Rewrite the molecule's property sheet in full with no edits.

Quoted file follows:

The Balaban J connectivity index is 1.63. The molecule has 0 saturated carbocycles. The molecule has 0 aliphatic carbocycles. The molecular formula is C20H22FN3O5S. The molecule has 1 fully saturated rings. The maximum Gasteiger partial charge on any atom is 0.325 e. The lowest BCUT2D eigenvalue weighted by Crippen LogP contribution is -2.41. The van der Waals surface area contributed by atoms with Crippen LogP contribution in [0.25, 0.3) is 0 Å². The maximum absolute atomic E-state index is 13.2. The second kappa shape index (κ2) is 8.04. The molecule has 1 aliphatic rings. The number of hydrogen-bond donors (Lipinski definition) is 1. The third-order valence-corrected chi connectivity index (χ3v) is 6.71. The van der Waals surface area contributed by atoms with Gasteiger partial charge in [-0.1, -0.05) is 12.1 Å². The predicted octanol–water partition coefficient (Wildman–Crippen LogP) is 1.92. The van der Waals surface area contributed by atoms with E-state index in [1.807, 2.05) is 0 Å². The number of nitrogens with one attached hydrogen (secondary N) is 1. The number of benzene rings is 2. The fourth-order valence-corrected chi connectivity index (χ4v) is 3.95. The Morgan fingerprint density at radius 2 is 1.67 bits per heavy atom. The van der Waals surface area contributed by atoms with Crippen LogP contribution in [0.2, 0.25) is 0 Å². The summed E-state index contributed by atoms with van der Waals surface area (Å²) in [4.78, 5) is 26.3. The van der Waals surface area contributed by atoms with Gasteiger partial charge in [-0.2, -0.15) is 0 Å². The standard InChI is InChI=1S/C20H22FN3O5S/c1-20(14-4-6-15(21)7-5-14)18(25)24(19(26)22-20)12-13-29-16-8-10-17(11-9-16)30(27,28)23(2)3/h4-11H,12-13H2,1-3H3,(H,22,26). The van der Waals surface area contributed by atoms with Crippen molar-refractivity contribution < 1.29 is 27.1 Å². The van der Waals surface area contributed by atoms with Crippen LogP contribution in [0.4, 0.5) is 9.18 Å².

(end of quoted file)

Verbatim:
The Balaban J connectivity index is 1.63. The molecule has 0 saturated carbocycles. The molecule has 0 aliphatic carbocycles. The molecular formula is C20H22FN3O5S. The molecule has 1 fully saturated rings. The maximum Gasteiger partial charge on any atom is 0.325 e. The lowest BCUT2D eigenvalue weighted by Crippen LogP contribution is -2.41. The van der Waals surface area contributed by atoms with Crippen LogP contribution in [0.25, 0.3) is 0 Å². The maximum absolute atomic E-state index is 13.2. The second kappa shape index (κ2) is 8.04. The molecule has 1 aliphatic rings. The number of hydrogen-bond donors (Lipinski definition) is 1. The third-order valence-corrected chi connectivity index (χ3v) is 6.71. The van der Waals surface area contributed by atoms with Gasteiger partial charge in [-0.1, -0.05) is 12.1 Å². The predicted octanol–water partition coefficient (Wildman–Crippen LogP) is 1.92. The van der Waals surface area contributed by atoms with E-state index in [1.807, 2.05) is 0 Å². The number of nitrogens with one attached hydrogen (secondary N) is 1. The number of benzene rings is 2. The fourth-order valence-corrected chi connectivity index (χ4v) is 3.95. The Morgan fingerprint density at radius 2 is 1.67 bits per heavy atom. The van der Waals surface area contributed by atoms with Crippen LogP contribution in [0.2, 0.25) is 0 Å². The summed E-state index contributed by atoms with van der Waals surface area (Å²) in [4.78, 5) is 26.3. The van der Waals surface area contributed by atoms with Gasteiger partial charge in [-0.2, -0.15) is 0 Å². The standard InChI is InChI=1S/C20H22FN3O5S/c1-20(14-4-6-15(21)7-5-14)18(25)24(19(26)22-20)12-13-29-16-8-10-17(11-9-16)30(27,28)23(2)3/h4-11H,12-13H2,1-3H3,(H,22,26). The van der Waals surface area contributed by atoms with Crippen molar-refractivity contribution < 1.29 is 27.1 Å². The van der Waals surface area contributed by atoms with Crippen LogP contribution in [0.4, 0.5) is 9.18 Å².